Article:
Calcium is involved in the gravitactic orientation in colorless flagellates

Richter P, Lebert M, Tahedl H, Häder DP (2001)

Publication Type: Journal article

Publication year: 2001


Publisher: Elsevier

Book Volume: 158

Pages Range: 689 - 697

DOI: 10.1078/0176-1617-00002


The colorless flagellate Astasia longa shows a pronounced negative gravitaxis. The calcium fluorescence indicator Calcium Crimson was used to detect changes of the intracellular calcium concentration during gravitactical orientation. Astasia shows an increase of the fluorescence after a lag phase of about 10 s, a maximum after about 30 s and a decrease to the basic level within 60 s during gravitactic reorientation. The observed change in fluorescence corresponds to an almost doubling of the initial free calcium concentration. The influence of inhibitors, known to impair gravitaxis, on the calcium concentration of Astasia longa was tested. Addition of caffeine, an inhibitor of phosphodiesterase, increases, while addition of gadolinium, an inhibitor of mechanosensitive ion channels decreases the fluorescence signal. While gravitactic stimulation of caffeine-treated cells resulted in a kinetics of fluorescence intensity changes comparable to control cells the addition of gadolinium inhibited any calcium concentration change. Dynamic fluorescence imaging was used during a sounding rocket experiment (MAXUS 3 campaign). Different accelerations interrupted by μg intervals were applied to Astasia cells. The cells show an increase in the calcium signal upon acceleration and a decrease during the μg state. The results strongly reemphasize the working model of gravitaxis which is based on the activation of mechano-sensitive ion channels as one of the primary events in signal perception.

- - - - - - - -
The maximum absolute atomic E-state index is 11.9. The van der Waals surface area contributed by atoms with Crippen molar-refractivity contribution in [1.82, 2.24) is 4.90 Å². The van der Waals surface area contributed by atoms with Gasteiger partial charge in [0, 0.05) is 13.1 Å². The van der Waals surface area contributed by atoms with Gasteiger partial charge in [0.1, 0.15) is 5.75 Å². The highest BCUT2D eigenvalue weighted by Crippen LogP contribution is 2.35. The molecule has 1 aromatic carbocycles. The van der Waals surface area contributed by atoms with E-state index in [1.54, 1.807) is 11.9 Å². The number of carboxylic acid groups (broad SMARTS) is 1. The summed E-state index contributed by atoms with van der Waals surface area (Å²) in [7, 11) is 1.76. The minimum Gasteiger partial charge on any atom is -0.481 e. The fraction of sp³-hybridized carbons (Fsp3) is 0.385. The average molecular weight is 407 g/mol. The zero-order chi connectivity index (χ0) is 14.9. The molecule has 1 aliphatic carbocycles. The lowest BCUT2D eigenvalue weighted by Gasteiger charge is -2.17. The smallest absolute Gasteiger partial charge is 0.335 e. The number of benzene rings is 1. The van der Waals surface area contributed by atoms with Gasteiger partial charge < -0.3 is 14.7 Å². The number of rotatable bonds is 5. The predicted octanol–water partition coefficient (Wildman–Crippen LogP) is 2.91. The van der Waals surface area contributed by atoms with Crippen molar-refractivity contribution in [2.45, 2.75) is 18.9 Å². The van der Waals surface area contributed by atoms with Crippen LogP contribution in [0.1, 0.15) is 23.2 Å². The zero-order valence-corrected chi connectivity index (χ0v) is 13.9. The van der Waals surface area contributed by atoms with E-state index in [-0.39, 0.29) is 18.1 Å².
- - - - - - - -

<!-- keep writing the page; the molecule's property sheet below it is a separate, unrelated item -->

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Richter, P., Lebert, M., Tahedl, H., & Häder, D.-P. (2001). Calcium is involved in the gravitactic orientation in colorless flagellates. Journal of Plant Physiology, 158, 689 - 697.


Richter, Peter, et al. "Calcium is involved in the gravitactic orientation in colorless flagellates." Journal of Plant Physiology 158 (2001): 689 - 697.

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